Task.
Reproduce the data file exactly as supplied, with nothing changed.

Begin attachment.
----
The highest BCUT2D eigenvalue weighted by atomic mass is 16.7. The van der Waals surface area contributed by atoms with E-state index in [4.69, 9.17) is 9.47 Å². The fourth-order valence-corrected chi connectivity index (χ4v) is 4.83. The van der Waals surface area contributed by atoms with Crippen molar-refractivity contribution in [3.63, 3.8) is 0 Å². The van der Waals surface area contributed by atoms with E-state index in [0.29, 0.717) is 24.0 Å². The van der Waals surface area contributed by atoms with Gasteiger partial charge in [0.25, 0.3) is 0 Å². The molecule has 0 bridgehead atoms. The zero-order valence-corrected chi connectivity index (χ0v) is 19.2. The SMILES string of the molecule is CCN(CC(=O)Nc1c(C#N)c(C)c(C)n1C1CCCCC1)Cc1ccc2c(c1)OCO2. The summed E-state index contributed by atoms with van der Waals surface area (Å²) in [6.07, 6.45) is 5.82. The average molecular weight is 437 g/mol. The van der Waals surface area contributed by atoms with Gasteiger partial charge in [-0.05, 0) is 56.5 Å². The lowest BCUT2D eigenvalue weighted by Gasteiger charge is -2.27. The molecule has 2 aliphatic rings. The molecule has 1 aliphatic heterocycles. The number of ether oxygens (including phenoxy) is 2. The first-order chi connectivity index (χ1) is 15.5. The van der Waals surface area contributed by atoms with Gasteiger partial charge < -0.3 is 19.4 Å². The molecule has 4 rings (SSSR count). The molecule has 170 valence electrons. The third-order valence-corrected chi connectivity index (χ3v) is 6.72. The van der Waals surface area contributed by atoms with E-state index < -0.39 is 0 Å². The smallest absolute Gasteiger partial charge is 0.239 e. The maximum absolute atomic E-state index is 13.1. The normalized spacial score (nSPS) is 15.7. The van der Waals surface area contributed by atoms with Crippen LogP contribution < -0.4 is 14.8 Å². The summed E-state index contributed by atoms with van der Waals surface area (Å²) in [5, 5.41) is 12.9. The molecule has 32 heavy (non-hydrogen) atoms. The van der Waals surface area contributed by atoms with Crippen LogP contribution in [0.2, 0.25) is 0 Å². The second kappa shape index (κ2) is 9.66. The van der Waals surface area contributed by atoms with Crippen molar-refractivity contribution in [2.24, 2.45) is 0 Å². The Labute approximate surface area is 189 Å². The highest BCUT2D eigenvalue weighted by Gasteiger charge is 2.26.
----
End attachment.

The highest BCUT2D eigenvalue weighted by atomic mass is 16.7. The van der Waals surface area contributed by atoms with E-state index in [4.69, 9.17) is 9.47 Å². The fourth-order valence-corrected chi connectivity index (χ4v) is 4.83. The van der Waals surface area contributed by atoms with Crippen molar-refractivity contribution in [3.63, 3.8) is 0 Å². The van der Waals surface area contributed by atoms with E-state index in [0.29, 0.717) is 24.0 Å². The van der Waals surface area contributed by atoms with Gasteiger partial charge in [0.25, 0.3) is 0 Å². The molecule has 0 bridgehead atoms. The zero-order valence-corrected chi connectivity index (χ0v) is 19.2. The SMILES string of the molecule is CCN(CC(=O)Nc1c(C#N)c(C)c(C)n1C1CCCCC1)Cc1ccc2c(c1)OCO2. The summed E-state index contributed by atoms with van der Waals surface area (Å²) in [6.07, 6.45) is 5.82. The average molecular weight is 437 g/mol. The van der Waals surface area contributed by atoms with Gasteiger partial charge in [-0.05, 0) is 56.5 Å². The lowest BCUT2D eigenvalue weighted by Gasteiger charge is -2.27. The molecule has 2 aliphatic rings. The molecule has 1 aliphatic heterocycles. The number of ether oxygens (including phenoxy) is 2. The first-order chi connectivity index (χ1) is 15.5. The van der Waals surface area contributed by atoms with Gasteiger partial charge < -0.3 is 19.4 Å². The molecule has 4 rings (SSSR count). The molecule has 170 valence electrons. The third-order valence-corrected chi connectivity index (χ3v) is 6.72. The van der Waals surface area contributed by atoms with E-state index < -0.39 is 0 Å². The smallest absolute Gasteiger partial charge is 0.239 e. The maximum absolute atomic E-state index is 13.1. The normalized spacial score (nSPS) is 15.7. The van der Waals surface area contributed by atoms with Crippen LogP contribution < -0.4 is 14.8 Å². The summed E-state index contributed by atoms with van der Waals surface area (Å²) in [5, 5.41) is 12.9. The molecule has 32 heavy (non-hydrogen) atoms. The van der Waals surface area contributed by atoms with Crippen LogP contribution in [0.2, 0.25) is 0 Å². The second kappa shape index (κ2) is 9.66. The van der Waals surface area contributed by atoms with Crippen molar-refractivity contribution in [2.24, 2.45) is 0 Å². The Labute approximate surface area is 189 Å². The highest BCUT2D eigenvalue weighted by Gasteiger charge is 2.26.